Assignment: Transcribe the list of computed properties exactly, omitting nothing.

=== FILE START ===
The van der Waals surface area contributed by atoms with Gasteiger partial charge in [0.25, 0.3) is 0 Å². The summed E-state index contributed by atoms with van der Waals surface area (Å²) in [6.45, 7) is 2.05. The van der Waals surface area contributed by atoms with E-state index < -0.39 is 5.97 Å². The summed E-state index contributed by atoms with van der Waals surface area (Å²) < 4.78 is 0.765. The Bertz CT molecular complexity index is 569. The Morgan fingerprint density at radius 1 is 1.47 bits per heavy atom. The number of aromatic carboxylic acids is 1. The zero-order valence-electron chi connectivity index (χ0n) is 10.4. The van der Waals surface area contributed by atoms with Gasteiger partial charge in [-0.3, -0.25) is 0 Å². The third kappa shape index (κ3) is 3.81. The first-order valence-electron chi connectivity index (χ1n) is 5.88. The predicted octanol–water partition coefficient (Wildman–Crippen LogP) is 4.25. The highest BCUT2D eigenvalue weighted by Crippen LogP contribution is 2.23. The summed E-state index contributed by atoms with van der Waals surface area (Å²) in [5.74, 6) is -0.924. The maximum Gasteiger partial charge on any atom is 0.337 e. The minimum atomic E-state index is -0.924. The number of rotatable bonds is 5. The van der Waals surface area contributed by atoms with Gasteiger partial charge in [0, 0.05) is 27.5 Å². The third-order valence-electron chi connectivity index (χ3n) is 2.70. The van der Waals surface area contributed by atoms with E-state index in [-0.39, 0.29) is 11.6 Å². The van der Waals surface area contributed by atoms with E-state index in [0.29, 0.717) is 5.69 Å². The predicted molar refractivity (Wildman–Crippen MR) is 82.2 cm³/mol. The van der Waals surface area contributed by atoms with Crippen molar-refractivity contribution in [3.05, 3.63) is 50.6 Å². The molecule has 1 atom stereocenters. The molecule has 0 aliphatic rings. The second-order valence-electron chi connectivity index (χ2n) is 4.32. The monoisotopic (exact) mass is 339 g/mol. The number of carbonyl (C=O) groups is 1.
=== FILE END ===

The van der Waals surface area contributed by atoms with Gasteiger partial charge in [0.25, 0.3) is 0 Å². The summed E-state index contributed by atoms with van der Waals surface area (Å²) in [6.45, 7) is 2.05. The van der Waals surface area contributed by atoms with E-state index < -0.39 is 5.97 Å². The summed E-state index contributed by atoms with van der Waals surface area (Å²) < 4.78 is 0.765. The Bertz CT molecular complexity index is 569. The Morgan fingerprint density at radius 1 is 1.47 bits per heavy atom. The number of aromatic carboxylic acids is 1. The zero-order valence-electron chi connectivity index (χ0n) is 10.4. The van der Waals surface area contributed by atoms with Gasteiger partial charge in [-0.3, -0.25) is 0 Å². The third kappa shape index (κ3) is 3.81. The first-order valence-electron chi connectivity index (χ1n) is 5.88. The predicted octanol–water partition coefficient (Wildman–Crippen LogP) is 4.25. The highest BCUT2D eigenvalue weighted by Crippen LogP contribution is 2.23. The summed E-state index contributed by atoms with van der Waals surface area (Å²) in [5.74, 6) is -0.924. The maximum Gasteiger partial charge on any atom is 0.337 e. The minimum atomic E-state index is -0.924. The number of rotatable bonds is 5. The van der Waals surface area contributed by atoms with Gasteiger partial charge in [0, 0.05) is 27.5 Å². The third-order valence-electron chi connectivity index (χ3n) is 2.70. The van der Waals surface area contributed by atoms with E-state index in [-0.39, 0.29) is 11.6 Å². The van der Waals surface area contributed by atoms with E-state index in [0.29, 0.717) is 5.69 Å². The predicted molar refractivity (Wildman–Crippen MR) is 82.2 cm³/mol. The van der Waals surface area contributed by atoms with Crippen molar-refractivity contribution in [3.05, 3.63) is 50.6 Å². The molecule has 1 atom stereocenters. The molecule has 0 aliphatic rings. The second-order valence-electron chi connectivity index (χ2n) is 4.32. The monoisotopic (exact) mass is 339 g/mol. The number of carbonyl (C=O) groups is 1.